Disappointed, she hurried back to her room to write a scolding letter to her
best friend, Janey Pace.


Dear Janey,

I hope you’re having a good time at camp. But not too good—because
you broke your promise. You said that you’d write to me every day, and so far, I
haven’t even received a crummy POSTCARD.

I am so BORED I don’t know what to do! You can’t imagine how little there is
to do in Greenwood Falls when no one is around. It’s really like DEATH!

I watch TV and I read a lot. Do you believe I’ve already read ALL the books on our summer reading list? Dad promised to take
us all camping in Miller Woods—BIG THRILL—but he’s been working just about
every weekend, so I don’t think he will.


Last night I was so bored, I marched the twins outside and built a little
campfire behind the garage and pretended we were away at camp and told them a
bunch of scary ghost stories.

The boys wouldn’t admit it, of course, but I could see they enjoyed it. But
you know how ghost stories freak me out. I started seeing weird shadows and
things moving behind the trees. It was really kind of hilarious, I guess. I
totally scared MYSELF.

Don’t laugh, Janey. You don’t like ghost stories, either.

My only other news is that a new boy moved into the Dodsons’ old house next
door. His name is Danny and he’s our age, and he has red hair and freckles, and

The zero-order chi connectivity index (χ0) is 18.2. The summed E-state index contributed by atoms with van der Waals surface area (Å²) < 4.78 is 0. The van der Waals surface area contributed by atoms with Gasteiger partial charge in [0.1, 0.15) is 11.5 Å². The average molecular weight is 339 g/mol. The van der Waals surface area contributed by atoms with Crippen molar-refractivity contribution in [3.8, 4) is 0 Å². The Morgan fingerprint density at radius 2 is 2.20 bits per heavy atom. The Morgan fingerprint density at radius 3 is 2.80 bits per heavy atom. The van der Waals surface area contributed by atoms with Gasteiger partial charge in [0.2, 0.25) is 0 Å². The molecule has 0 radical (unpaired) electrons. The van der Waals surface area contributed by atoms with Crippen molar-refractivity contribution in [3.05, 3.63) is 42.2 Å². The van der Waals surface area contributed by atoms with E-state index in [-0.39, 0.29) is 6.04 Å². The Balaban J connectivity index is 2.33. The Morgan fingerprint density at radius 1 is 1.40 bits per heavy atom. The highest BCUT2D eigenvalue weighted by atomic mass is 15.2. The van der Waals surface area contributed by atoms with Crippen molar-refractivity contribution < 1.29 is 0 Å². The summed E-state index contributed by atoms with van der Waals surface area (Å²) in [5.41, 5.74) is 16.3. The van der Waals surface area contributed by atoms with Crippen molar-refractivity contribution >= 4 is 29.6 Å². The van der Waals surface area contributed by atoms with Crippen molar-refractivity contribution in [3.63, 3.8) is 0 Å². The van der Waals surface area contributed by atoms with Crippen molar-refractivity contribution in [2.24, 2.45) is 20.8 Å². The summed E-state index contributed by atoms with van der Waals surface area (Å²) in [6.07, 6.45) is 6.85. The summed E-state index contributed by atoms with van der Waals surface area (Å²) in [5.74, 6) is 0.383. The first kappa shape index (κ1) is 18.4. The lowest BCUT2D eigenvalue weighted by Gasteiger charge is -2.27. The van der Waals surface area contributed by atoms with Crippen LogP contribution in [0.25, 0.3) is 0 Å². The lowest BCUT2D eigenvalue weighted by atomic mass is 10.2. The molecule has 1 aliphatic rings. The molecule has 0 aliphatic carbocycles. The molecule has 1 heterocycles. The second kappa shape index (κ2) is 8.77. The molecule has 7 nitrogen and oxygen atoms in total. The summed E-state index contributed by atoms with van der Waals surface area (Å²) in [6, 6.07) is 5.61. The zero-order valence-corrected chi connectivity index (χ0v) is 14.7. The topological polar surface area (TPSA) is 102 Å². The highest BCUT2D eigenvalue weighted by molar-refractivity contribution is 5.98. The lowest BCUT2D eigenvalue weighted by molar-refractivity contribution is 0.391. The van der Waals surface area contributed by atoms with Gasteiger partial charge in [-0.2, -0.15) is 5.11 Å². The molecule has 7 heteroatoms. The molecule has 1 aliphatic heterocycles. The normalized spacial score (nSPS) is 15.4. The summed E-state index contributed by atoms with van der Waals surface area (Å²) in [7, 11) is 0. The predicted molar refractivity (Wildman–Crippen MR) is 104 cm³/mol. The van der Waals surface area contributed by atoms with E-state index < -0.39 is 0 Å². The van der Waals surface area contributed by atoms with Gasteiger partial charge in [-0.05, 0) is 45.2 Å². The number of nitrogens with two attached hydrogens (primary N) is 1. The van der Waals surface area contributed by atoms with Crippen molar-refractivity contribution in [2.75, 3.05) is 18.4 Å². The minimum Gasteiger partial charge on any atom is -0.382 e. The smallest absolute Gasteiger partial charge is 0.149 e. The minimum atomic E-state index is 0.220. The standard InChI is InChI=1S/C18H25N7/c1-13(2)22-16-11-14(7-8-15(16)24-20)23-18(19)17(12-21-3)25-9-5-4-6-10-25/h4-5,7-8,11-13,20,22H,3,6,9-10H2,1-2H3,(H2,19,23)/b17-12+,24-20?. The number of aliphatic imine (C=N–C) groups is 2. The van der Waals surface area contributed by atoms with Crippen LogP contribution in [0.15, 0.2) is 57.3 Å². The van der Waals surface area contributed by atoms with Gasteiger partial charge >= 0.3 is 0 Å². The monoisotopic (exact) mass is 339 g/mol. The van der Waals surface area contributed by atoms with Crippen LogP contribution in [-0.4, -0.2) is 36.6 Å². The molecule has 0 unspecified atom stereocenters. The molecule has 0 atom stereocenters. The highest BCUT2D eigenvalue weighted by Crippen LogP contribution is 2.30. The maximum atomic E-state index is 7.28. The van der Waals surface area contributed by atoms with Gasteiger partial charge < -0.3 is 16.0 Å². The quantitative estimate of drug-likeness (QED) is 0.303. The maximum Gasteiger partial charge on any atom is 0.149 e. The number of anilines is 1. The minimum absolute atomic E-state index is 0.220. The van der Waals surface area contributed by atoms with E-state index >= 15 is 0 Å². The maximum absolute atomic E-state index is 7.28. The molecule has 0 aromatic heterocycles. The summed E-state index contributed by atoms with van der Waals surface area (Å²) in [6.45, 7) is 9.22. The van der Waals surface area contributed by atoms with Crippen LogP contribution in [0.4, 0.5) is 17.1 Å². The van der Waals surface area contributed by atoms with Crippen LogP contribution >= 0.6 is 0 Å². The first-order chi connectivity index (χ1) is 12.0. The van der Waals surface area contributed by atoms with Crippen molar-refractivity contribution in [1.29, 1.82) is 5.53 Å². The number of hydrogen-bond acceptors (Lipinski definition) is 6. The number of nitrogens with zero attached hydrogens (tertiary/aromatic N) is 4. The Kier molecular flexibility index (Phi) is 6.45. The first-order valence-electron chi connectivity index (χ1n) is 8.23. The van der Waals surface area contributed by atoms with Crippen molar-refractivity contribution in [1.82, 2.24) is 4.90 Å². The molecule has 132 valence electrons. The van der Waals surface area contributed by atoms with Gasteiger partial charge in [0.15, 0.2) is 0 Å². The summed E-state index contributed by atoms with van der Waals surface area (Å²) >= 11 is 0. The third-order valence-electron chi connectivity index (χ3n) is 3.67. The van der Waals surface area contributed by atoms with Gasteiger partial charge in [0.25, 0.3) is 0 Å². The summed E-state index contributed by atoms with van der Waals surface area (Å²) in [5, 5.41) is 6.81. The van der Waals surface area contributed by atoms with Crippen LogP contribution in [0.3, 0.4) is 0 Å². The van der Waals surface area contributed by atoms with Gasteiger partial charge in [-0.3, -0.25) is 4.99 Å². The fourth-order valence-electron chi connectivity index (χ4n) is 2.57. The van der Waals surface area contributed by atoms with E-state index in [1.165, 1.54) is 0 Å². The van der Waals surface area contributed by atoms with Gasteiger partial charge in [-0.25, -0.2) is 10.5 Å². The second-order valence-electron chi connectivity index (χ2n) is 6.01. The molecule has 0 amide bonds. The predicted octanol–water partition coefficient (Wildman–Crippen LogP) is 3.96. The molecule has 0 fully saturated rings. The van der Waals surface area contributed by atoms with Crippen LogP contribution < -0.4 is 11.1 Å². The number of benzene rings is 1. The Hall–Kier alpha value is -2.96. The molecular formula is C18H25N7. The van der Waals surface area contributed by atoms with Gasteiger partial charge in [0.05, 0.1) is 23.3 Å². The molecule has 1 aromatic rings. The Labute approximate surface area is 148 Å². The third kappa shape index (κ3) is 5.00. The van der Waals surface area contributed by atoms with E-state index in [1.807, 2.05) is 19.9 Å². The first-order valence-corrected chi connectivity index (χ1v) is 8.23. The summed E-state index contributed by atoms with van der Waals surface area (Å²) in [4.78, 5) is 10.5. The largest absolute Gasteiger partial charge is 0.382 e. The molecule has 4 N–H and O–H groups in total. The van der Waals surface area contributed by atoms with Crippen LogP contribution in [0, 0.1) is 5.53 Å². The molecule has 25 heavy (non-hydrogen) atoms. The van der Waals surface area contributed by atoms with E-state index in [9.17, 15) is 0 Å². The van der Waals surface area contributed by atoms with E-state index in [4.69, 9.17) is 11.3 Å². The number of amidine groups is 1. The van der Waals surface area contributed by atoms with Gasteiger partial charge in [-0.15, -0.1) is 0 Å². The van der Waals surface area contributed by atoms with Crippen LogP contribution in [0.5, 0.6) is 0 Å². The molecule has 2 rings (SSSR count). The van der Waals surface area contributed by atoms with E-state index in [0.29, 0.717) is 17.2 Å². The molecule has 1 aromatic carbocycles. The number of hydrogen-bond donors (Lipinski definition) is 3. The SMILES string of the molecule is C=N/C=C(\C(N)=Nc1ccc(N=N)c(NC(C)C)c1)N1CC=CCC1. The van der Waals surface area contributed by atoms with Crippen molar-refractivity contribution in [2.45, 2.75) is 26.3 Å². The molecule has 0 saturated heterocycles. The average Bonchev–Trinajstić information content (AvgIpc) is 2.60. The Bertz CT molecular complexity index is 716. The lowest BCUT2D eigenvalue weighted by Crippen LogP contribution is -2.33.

he’s kind of cute, I think.

I’ve only seen him once. Maybe I’ll have more to report about him later.

But now it’s YOUR TURN to write. Come on, Janey. You promised. Have you met
any cute guys at camp? Is THAT why you’re too busy to write to me?

If I don’t hear from you, I hope you get poison ivy all over your body—especially in places where you can’t scratch!




Hannah folded the letter and stuffed it into an envelope. Her small desk
stood in front of the bedroom window. Leaning over the desk, she could see the
house next door.

I wonder if that’s Danny’s room? she thought, peering into the window just
across the driveway. Curtains were pulled over the window, blocking her view.

Hannah pulled herself to her feet. She ran a hairbrush through her hair, then
carried the letter to the front door.

She could hear her mother scolding the twins somewhere in the back of the
house. The boys were giggling as Mrs. Fairchild yelled at them. Hannah heard a
loud crash. Then more giggling.